Here’s a post first published earlier today on Labour List (a new venue for me). I hope there will be comments to which I can respond in a follow-up post.
The riots seem to have brought out the worst in our politicians. You would think our political class would be well aware of the perils of knee-jerk responses and short term expediency, but apparently not. First, a few Conservative MPs (the Prime Minister among them) have called for social networks to be interfered with in times of crisis – an astonishingly cynical and hypocritical idea, given our condemnation of the Iranian and Egyptian regimes when they did the same thing.
Not to be outdone, a group of Labour politicians have now put opportunism and short-term thinking above the principles of good democracy. The leaders of thirteen London Boroughs, together with John Biggs AM and MPs Rushanara Ali and Jim Fitzpatrick, called for a proposed EDL march in Tower Hamlets to be banned on account of the cost of policing, which they say “would simply be too great”.
The potential cost of policing the march wass half a million pounds, which is be no small sum to remove from London’s clean-up effort. But the costs of banning the EDL march will be much higher in the long term. It will fuel resentment among those wishing to march, and award them the status of ‘free speech martyrs’ that they crave, but do not deserve. Their warped view of immigration and their fantastical idea of what constitutes ‘true’ British culture will remain unchallenged once again. This will only lead to more tension and conflict that the police will have to spend time and resources to contain.
Citing costs as a reason to deny political or artistic expression is a classic argument used by despots abroad to suppress internal opposition. Of course, there is no comparison between our democracy and their tyrannies… but that’s an argument that carries zero weight when you’re campaigning for human rights in those places. Cameron’s suggestion that we censor social media, and the Labour call for the banning of this EDL event, will hamstring the fight for free expression elsewhere: “You do it, so why shouldn’t we?”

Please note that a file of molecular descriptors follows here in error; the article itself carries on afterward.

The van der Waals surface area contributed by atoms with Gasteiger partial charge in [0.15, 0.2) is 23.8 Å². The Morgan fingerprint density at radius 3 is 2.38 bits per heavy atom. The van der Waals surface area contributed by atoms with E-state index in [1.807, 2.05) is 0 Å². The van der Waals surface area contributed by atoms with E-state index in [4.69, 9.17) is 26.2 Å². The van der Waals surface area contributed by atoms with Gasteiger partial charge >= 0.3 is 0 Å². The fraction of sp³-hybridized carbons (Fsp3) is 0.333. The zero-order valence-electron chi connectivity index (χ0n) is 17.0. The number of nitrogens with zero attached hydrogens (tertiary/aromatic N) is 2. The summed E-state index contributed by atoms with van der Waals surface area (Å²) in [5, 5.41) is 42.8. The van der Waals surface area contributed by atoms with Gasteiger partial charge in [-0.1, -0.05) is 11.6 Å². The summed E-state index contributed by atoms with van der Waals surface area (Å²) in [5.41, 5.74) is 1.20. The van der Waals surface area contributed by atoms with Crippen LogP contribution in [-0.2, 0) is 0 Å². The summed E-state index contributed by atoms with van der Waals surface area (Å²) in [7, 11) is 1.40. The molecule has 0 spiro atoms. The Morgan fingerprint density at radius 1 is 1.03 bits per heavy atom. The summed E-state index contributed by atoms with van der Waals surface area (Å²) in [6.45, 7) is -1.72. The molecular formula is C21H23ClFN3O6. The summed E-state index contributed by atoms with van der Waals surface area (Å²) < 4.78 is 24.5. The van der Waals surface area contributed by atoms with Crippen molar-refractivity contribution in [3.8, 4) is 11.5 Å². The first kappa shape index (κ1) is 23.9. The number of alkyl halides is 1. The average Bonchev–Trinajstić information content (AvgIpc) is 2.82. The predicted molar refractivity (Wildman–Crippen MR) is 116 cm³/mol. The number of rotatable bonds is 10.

Worse, this excuse also puts the power of censorship into the hands of the mob. For example, in 2004, a small and unrepresentative group of youths were able to stop performances of Behzti at the Birmingham Rep Theatre (which they found offensive), by threatening to cause chaos that the police were unable to stop, on grounds of cost. Six years later, another theatre had to fight tooth-and-nail to ensure that the police would guarantee the safety of performers in another play by the same playwright. If this precedent persists, then we give extremists like the EDL, the BNP, or Islam4UK an ongoing permit to shut down any gathering they disagree with. Already we’ve seen local councils bullied into withdrawing Moonfleece, a play that challenges far-right extremism… because those same extremists threatened ‘trouble’! Arguments that seek to ban the EDL, however well-intentioned, slide inexorably into the banning of others, and eventually, banning everyone.
When the riots erupted across our cities earlier this month, we rightly saw them as a threat to our way of life. We demanded the police throw all their resources at the problem, regardless of the cost in these austere times. The right to freedom of expression must be protected by the police with equal vigour, and it’s odd that our London councillors have forgotten this.
To argue that the EDL must be allowed their right to march is only the beginning of the discussion. Those who advocate the right to free expression have a moral obligation to challenge those who preach hate and division. No one is arguing that an EDL march will not exacerbate tensions in Tower Hamlets, but these can be diffused without trampling on the right to association and assembly. This is where we need leadership, from those very same elected Labour representatives who signed the letter in the Guardian on Monday. I met and campaigned with Rushanara Ali and Jim Fitzpatrick when I lived in Tower Hamlets – They are both deeply respected in their constituencies. They, together with the Mayor of London and the Metropolitan Police, have both the wit and the standing to co-ordinate and lead a peaceful response to the EDL. Why did they not playing a central role in the Unite Against Fascism counter-protest? So far it has only garnered support from the unions and the mosques.
It is down to our politicians to present the contrast between the thuggery of the far-right, and the vibrancy of multicultural inner-city life, all while respecting free speech. Granted, this is not as simple as just banning the march. But we elect our Members of Parliament and Councillors to take on these difficult tasks, not to engage in easy, knee-jerk letter-writing. Time for Labour to lead.